Nearly all Democrats voted for a Republican. Nearly all Republicans voted for a Democrat.
And by a whisker, Pam Roach prevailed, winning a leadership role in the state Senate and taking the latest step in a comeback from the days when she wasn’t even allowed in meetings of her fellow Republicans.
The surprise move, on Monday’s opening day of a 105-day legislative session in Olympia, puts Republicans on notice that they can’t count on the automatic support of Roach and her ally Sen. Don Benton, conservatives who have chafed at some of their leaders’ decisions.
In the mostly ceremonial job of president pro tempore, Roach will preside over the Senate in the absence of Democratic Lt. Gov. Brad Owen, acting as referee on parliamentary questions. The job also gives her a spot on the powerful Rules Committee.
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“What I want is a cohesive, well-run Senate, and I have the respect of both sides of the aisle,” Roach said.
Two years ago, Potlatch Democrat Tim Sheldon became president pro tempore after he defected to form the Majority Coalition Caucus and put the Republicans in the driver’s seat. (It was also that takeover that brought Roach back into the caucus meetings from which she was ejected for alleged hostility to staff. The coalition needed her vote.)
Democrats got a bit of payback Monday when they unseated Sheldon. All 23 members of the Senate Democratic Caucus joined Roach and Benton to give Roach 25 votes, the number needed for a majority. All other Republicans voted against her. .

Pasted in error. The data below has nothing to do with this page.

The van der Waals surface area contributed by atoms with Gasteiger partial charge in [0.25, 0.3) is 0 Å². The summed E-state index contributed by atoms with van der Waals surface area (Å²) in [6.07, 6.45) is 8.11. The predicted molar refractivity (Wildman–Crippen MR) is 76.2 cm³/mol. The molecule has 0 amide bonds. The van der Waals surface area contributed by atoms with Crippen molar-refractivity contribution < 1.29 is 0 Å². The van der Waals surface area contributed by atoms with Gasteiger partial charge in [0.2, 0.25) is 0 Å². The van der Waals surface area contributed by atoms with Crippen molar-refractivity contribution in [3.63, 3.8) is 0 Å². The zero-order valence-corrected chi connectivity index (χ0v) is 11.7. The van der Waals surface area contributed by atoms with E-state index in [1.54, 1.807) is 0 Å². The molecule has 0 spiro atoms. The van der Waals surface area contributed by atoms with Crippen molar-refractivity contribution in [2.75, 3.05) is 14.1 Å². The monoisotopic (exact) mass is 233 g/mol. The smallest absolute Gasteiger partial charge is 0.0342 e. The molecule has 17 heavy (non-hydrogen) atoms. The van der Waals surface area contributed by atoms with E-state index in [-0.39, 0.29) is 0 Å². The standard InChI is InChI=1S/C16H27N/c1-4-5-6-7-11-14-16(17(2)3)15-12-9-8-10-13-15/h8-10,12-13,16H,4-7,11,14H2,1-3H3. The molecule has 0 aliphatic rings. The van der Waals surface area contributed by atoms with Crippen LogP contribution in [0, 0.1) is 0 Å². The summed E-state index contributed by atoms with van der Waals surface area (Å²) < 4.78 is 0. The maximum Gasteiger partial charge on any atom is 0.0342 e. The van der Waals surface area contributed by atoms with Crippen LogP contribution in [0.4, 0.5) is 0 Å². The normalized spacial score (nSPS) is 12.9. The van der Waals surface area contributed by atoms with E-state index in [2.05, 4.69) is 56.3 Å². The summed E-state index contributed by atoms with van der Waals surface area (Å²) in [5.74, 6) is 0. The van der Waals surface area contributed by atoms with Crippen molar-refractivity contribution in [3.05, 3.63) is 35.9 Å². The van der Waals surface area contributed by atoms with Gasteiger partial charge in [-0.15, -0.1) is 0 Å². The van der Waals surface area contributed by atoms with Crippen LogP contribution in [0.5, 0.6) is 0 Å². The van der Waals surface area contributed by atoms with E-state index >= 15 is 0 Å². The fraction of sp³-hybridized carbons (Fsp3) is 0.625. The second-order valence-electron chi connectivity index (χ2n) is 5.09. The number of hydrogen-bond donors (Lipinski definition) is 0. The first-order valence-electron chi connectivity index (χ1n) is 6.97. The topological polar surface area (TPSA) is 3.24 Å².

“I think it was an opportunity for them to retaliate because of the fact I represent my district and not my party,” said Sheldon, whose district includes Mason and parts of Thurston and Kitsap counties.
Although a business-backed conservative, Roach aligns with Democrats on some issues and had the support of public employee unions in her re-election last fall, when she fended off a challenger from within her own party. Expense reimbursements Roach took in contravention of state ethics decisions became an issue in that race.
Previously in her 24-year career, the longest-serving state senator had confrontations with staff that led Republicans to limit her direct contact with nonpartisan staff and to bar her from their caucuses in 2010.
Sheldon said of Democrats: “I think obviously they’re going to want something for giving her the votes. That’s the way things will work in Olympia, unfortunately.”
But Roach said Democrats did not ask for anything in return: “Absolutely not.”
Why did they vote for her? “I asked for their vote,” Roach said.